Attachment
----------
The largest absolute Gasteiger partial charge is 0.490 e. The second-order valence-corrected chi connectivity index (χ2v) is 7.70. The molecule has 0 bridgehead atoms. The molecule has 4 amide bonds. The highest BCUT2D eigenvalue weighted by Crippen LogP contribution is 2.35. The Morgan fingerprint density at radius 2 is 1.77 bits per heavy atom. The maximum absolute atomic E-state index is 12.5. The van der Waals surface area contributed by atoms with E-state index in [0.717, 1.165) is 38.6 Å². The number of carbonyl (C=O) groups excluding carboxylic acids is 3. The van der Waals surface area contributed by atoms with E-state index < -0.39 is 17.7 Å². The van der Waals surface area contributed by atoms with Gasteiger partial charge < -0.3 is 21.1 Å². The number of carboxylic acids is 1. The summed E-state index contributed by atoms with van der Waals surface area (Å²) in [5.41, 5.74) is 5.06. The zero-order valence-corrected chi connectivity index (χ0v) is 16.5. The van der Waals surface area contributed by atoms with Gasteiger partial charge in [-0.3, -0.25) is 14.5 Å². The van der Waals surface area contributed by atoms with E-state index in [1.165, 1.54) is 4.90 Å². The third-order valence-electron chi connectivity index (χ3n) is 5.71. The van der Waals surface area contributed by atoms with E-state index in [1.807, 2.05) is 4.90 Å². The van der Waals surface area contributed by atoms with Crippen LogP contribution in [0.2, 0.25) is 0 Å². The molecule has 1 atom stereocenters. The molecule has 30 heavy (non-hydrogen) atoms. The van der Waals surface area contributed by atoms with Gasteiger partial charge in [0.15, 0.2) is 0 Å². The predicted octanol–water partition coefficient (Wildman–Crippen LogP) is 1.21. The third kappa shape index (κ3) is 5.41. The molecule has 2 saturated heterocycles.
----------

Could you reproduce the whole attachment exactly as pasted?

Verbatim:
The largest absolute Gasteiger partial charge is 0.490 e. The second-order valence-corrected chi connectivity index (χ2v) is 7.70. The molecule has 0 bridgehead atoms. The molecule has 4 amide bonds. The highest BCUT2D eigenvalue weighted by Crippen LogP contribution is 2.35. The Morgan fingerprint density at radius 2 is 1.77 bits per heavy atom. The maximum absolute atomic E-state index is 12.5. The van der Waals surface area contributed by atoms with E-state index in [0.717, 1.165) is 38.6 Å². The number of carbonyl (C=O) groups excluding carboxylic acids is 3. The van der Waals surface area contributed by atoms with E-state index < -0.39 is 17.7 Å². The van der Waals surface area contributed by atoms with Gasteiger partial charge < -0.3 is 21.1 Å². The number of carboxylic acids is 1. The summed E-state index contributed by atoms with van der Waals surface area (Å²) in [5.41, 5.74) is 5.06. The zero-order valence-corrected chi connectivity index (χ0v) is 16.5. The van der Waals surface area contributed by atoms with Gasteiger partial charge in [-0.3, -0.25) is 14.5 Å². The van der Waals surface area contributed by atoms with E-state index in [1.165, 1.54) is 4.90 Å². The third-order valence-electron chi connectivity index (χ3n) is 5.71. The van der Waals surface area contributed by atoms with E-state index in [1.807, 2.05) is 4.90 Å². The van der Waals surface area contributed by atoms with Crippen LogP contribution in [0.2, 0.25) is 0 Å². The molecule has 1 atom stereocenters. The molecule has 30 heavy (non-hydrogen) atoms. The van der Waals surface area contributed by atoms with Gasteiger partial charge in [0.15, 0.2) is 0 Å². The predicted octanol–water partition coefficient (Wildman–Crippen LogP) is 1.21. The third kappa shape index (κ3) is 5.41. The molecule has 2 saturated heterocycles.